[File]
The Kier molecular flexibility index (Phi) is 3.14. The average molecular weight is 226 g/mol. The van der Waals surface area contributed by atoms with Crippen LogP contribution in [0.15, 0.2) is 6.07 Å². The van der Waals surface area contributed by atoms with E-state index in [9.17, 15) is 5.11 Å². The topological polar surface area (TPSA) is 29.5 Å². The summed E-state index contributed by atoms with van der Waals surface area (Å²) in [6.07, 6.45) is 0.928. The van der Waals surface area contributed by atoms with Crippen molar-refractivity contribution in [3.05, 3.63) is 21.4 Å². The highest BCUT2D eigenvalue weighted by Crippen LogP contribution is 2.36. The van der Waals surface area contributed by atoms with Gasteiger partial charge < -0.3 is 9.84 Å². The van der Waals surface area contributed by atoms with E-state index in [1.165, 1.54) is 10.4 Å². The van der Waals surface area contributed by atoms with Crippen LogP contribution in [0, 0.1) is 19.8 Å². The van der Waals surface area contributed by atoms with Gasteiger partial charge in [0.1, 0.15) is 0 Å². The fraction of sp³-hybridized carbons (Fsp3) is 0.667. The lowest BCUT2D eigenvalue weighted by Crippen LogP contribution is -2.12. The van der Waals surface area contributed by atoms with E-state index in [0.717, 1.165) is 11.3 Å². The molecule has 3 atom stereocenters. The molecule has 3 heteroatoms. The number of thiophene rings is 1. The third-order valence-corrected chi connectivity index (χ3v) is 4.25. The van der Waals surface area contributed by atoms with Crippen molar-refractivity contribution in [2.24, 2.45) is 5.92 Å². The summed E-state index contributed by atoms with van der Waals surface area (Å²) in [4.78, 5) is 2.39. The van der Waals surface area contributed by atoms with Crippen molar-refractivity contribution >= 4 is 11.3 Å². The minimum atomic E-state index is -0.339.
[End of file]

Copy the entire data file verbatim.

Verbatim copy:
The Kier molecular flexibility index (Phi) is 3.14. The average molecular weight is 226 g/mol. The van der Waals surface area contributed by atoms with Crippen LogP contribution in [0.15, 0.2) is 6.07 Å². The van der Waals surface area contributed by atoms with E-state index in [9.17, 15) is 5.11 Å². The topological polar surface area (TPSA) is 29.5 Å². The summed E-state index contributed by atoms with van der Waals surface area (Å²) in [6.07, 6.45) is 0.928. The van der Waals surface area contributed by atoms with Crippen molar-refractivity contribution in [3.05, 3.63) is 21.4 Å². The highest BCUT2D eigenvalue weighted by Crippen LogP contribution is 2.36. The van der Waals surface area contributed by atoms with Gasteiger partial charge < -0.3 is 9.84 Å². The van der Waals surface area contributed by atoms with E-state index in [1.165, 1.54) is 10.4 Å². The van der Waals surface area contributed by atoms with Crippen LogP contribution in [0, 0.1) is 19.8 Å². The van der Waals surface area contributed by atoms with Gasteiger partial charge in [0.1, 0.15) is 0 Å². The fraction of sp³-hybridized carbons (Fsp3) is 0.667. The lowest BCUT2D eigenvalue weighted by Crippen LogP contribution is -2.12. The van der Waals surface area contributed by atoms with E-state index in [0.717, 1.165) is 11.3 Å². The molecule has 3 atom stereocenters. The molecule has 3 heteroatoms. The number of thiophene rings is 1. The third-order valence-corrected chi connectivity index (χ3v) is 4.25. The van der Waals surface area contributed by atoms with Crippen molar-refractivity contribution in [2.24, 2.45) is 5.92 Å². The summed E-state index contributed by atoms with van der Waals surface area (Å²) in [4.78, 5) is 2.39. The van der Waals surface area contributed by atoms with Crippen molar-refractivity contribution >= 4 is 11.3 Å². The minimum atomic E-state index is -0.339.